Two good Cherubinos ( Tania Mandzy and Chloe De Backer) struggled hard to make plausible their costumes, which were even more outrageous than usual, at one moment a combination of pink frilly nightdress and camouflage fatigues well paired with a striped-stockinged Barbarina ( Daire Halpin) .


Marcelina was played in a jolly-hockeysticks style by Rebecca Raffell who introduced a splendidly plummy tone into her well rounded voice. Bartolo seemed to have stepped straight from a Marx Brothers film with Philip Gerrard executing a very neat act with hat and umbrella. Don Basilio and Don Curzio were shared between Gareth Huw John and Bragi Bergthorsson. Basilio's famous asses-skin aria was included and sung with bravado.


It all provoked a good deal of appreciative laughter from the audience.


Birmingham 9 March 2007

Conductor Lionel Friend

Director Michael Barry

Designer Colin Judges

Costumes - Ian Lander

Lighting Victoria Newlyn


Count Almaviva Rhydian Roberts

Countess Almaviva Katie Hockenhull

Susanna Louise Lloyd

Figaro Matthew Wright

Cherubino Frida Osterberg

Marcelina Fiona Sanderson

Bartolo Christopher Hill

Don Basilio Richard Jeffery

Don Curzio Mary Smyth

Barbarina Lucy Harvey

Antonio Frazer Scott


Birmingham Conservatoire's production was costumed for the 1920s, making the Count and Countess a few generations later than Mozart envisaged them, but Barry, Judges & Lander, laced them in an ancestral home which re-established links to the 18th century.


A very clever set , with rotating fixtures and a few drops, transformed a dust-sheeted anteroom into the Countess's sumptuous boudoir, the long gallery for the wedding feast, and a garden well furnished with statues and a gothic pavilion. Sunlight filtered gently through the tall windows, and the garden was bathed in moonlight.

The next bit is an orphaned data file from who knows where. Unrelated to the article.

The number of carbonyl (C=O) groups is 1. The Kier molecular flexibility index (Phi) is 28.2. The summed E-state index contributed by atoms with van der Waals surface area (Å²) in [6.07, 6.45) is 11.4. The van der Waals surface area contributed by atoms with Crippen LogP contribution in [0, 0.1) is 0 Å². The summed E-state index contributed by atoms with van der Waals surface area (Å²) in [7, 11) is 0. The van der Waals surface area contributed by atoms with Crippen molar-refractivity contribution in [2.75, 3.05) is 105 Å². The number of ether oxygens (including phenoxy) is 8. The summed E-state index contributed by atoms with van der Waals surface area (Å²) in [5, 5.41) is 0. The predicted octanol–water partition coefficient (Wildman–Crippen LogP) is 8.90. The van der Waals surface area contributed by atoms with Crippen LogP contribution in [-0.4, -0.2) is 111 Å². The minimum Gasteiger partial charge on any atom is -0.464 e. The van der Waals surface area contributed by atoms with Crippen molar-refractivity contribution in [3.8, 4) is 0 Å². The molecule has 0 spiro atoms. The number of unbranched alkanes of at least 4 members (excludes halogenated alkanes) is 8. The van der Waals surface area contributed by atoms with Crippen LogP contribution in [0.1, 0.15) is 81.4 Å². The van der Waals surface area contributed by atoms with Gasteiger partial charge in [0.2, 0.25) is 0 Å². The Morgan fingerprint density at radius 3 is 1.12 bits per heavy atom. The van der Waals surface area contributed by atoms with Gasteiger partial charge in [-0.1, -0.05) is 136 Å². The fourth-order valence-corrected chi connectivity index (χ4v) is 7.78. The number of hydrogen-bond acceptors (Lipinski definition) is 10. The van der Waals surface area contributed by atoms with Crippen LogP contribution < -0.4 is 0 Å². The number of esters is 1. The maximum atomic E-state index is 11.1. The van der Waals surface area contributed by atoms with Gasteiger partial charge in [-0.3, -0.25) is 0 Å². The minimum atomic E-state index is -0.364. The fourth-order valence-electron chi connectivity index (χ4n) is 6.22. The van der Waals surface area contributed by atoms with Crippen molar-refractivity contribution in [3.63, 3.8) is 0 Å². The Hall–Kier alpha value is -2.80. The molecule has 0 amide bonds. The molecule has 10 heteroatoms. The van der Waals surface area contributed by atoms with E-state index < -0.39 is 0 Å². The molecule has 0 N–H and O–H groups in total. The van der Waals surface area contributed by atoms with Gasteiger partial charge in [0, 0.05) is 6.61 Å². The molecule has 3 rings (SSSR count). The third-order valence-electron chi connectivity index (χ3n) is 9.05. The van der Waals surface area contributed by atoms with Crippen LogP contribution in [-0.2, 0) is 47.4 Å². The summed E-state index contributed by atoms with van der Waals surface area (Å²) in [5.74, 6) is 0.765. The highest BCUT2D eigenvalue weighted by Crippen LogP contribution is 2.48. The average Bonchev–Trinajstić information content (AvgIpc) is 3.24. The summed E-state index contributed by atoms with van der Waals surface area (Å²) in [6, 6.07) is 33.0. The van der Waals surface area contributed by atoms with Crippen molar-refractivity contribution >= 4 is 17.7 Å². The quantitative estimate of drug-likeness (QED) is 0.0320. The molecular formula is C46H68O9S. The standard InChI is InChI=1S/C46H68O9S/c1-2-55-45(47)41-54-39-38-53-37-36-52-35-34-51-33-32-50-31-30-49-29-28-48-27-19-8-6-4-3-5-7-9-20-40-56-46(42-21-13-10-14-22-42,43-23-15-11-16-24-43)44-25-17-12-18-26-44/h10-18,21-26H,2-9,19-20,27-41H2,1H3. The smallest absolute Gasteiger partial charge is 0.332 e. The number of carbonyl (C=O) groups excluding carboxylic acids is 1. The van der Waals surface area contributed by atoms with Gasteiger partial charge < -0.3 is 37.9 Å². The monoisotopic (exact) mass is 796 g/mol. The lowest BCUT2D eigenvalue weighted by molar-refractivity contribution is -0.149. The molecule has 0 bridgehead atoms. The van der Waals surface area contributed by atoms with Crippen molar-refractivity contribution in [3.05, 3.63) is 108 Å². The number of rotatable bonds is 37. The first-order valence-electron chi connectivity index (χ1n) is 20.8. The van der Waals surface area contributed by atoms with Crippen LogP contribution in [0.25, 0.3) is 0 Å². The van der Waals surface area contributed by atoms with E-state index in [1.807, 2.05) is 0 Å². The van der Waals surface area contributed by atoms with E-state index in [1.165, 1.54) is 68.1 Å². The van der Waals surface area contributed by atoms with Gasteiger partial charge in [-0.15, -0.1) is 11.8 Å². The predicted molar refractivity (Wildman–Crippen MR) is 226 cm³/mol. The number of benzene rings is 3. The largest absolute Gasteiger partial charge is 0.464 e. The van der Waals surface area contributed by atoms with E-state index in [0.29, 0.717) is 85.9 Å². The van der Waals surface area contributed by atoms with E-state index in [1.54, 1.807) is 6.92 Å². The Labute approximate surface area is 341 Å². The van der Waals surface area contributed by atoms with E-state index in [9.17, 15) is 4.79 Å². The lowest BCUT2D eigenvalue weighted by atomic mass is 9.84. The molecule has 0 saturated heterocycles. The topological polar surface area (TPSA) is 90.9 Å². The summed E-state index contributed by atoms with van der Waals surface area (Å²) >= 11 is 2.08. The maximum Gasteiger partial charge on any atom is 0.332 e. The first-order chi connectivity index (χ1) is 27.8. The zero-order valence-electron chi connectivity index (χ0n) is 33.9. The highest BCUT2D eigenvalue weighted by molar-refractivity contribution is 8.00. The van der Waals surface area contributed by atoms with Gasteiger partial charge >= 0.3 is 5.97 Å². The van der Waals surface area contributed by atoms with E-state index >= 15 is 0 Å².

Michael Barry's direction emphasised that each of the characters was part of a household with a clearly defined hierarchical structure, and every member of the cast acted their role convincingly. The comedy was treated lightly, and always prompted by words and music.


Musical standards were also high, with Lionel Friend drawing sprightly playing from the orchestra. A very full edition of the score was chosen, with both Marcelina's and Basilio's arias included.


Figaro (Matthew Wright) was very firm voiced , and Susanna (Louise Lloyds) winningly charming. Both Count and Countess exuded aristocratic dignity, Rhydian Roberts with a rock solid baritone, Katie Hockenhull singing despite a cold but showing a rich soprano of real promise. Frida Osterberg delighted in every bit of Cherubino's mischief, I retain a wonderful memory of her trying to crawl off stage unnoticed in Act 1 before the Count realised just how much conversation she has overheard.


Birmingham Conservatoire had double cast the whole production (I wish I had managed to see both) and still had 27 more singers to form the chorus. A most impressive showing, which on all counts completely eclipsed the production I had seen at GSMD only a week earlier.


Serena Fenwick

Photos Nobby Clark:
Nicholas Merryweather as Count Almaviva nd Sophie Angebault as Countess Almaviva;
Marc Scoffoni as Count Almaviva and Katherine Broderick as Countess Almaviva


See also Serena Fenwick on Figaro from Parisand Birmingham


John Fulljames - There's more to opera than music